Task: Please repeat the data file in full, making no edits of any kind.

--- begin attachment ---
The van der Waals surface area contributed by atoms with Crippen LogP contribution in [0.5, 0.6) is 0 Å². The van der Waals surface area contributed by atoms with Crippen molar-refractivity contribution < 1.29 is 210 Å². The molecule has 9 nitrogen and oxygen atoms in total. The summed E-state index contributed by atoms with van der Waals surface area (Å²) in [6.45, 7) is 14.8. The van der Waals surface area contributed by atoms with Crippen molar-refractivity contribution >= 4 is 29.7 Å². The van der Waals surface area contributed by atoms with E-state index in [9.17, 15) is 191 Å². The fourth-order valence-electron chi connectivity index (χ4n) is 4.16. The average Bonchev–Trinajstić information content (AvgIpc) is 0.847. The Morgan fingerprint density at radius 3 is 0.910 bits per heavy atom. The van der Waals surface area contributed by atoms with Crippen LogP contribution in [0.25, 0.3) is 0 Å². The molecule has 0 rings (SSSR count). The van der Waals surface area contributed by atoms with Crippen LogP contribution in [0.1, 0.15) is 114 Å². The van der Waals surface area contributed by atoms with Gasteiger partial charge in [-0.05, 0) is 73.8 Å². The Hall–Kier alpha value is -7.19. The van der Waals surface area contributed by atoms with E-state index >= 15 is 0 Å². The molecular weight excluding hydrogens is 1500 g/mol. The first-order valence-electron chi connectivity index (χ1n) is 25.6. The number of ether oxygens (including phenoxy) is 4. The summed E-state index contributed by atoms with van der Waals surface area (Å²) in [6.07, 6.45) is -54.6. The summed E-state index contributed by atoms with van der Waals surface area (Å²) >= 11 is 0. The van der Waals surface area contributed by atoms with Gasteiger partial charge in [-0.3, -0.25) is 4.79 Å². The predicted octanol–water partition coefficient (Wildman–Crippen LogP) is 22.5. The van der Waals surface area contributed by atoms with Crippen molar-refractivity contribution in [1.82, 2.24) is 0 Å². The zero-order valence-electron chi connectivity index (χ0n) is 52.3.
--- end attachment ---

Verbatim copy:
The van der Waals surface area contributed by atoms with Crippen LogP contribution in [0.5, 0.6) is 0 Å². The van der Waals surface area contributed by atoms with Crippen molar-refractivity contribution < 1.29 is 210 Å². The molecule has 9 nitrogen and oxygen atoms in total. The summed E-state index contributed by atoms with van der Waals surface area (Å²) in [6.45, 7) is 14.8. The van der Waals surface area contributed by atoms with Crippen molar-refractivity contribution >= 4 is 29.7 Å². The van der Waals surface area contributed by atoms with E-state index in [9.17, 15) is 191 Å². The fourth-order valence-electron chi connectivity index (χ4n) is 4.16. The average Bonchev–Trinajstić information content (AvgIpc) is 0.847. The Morgan fingerprint density at radius 3 is 0.910 bits per heavy atom. The van der Waals surface area contributed by atoms with Crippen LogP contribution in [0.25, 0.3) is 0 Å². The molecule has 0 rings (SSSR count). The van der Waals surface area contributed by atoms with Crippen LogP contribution in [0.1, 0.15) is 114 Å². The van der Waals surface area contributed by atoms with Gasteiger partial charge in [-0.05, 0) is 73.8 Å². The Hall–Kier alpha value is -7.19. The van der Waals surface area contributed by atoms with E-state index >= 15 is 0 Å². The molecular weight excluding hydrogens is 1500 g/mol. The first-order valence-electron chi connectivity index (χ1n) is 25.6. The number of ether oxygens (including phenoxy) is 4. The summed E-state index contributed by atoms with van der Waals surface area (Å²) in [6.07, 6.45) is -54.6. The summed E-state index contributed by atoms with van der Waals surface area (Å²) >= 11 is 0. The van der Waals surface area contributed by atoms with Gasteiger partial charge in [-0.3, -0.25) is 4.79 Å². The predicted octanol–water partition coefficient (Wildman–Crippen LogP) is 22.5. The van der Waals surface area contributed by atoms with Crippen molar-refractivity contribution in [1.82, 2.24) is 0 Å². The zero-order valence-electron chi connectivity index (χ0n) is 52.3.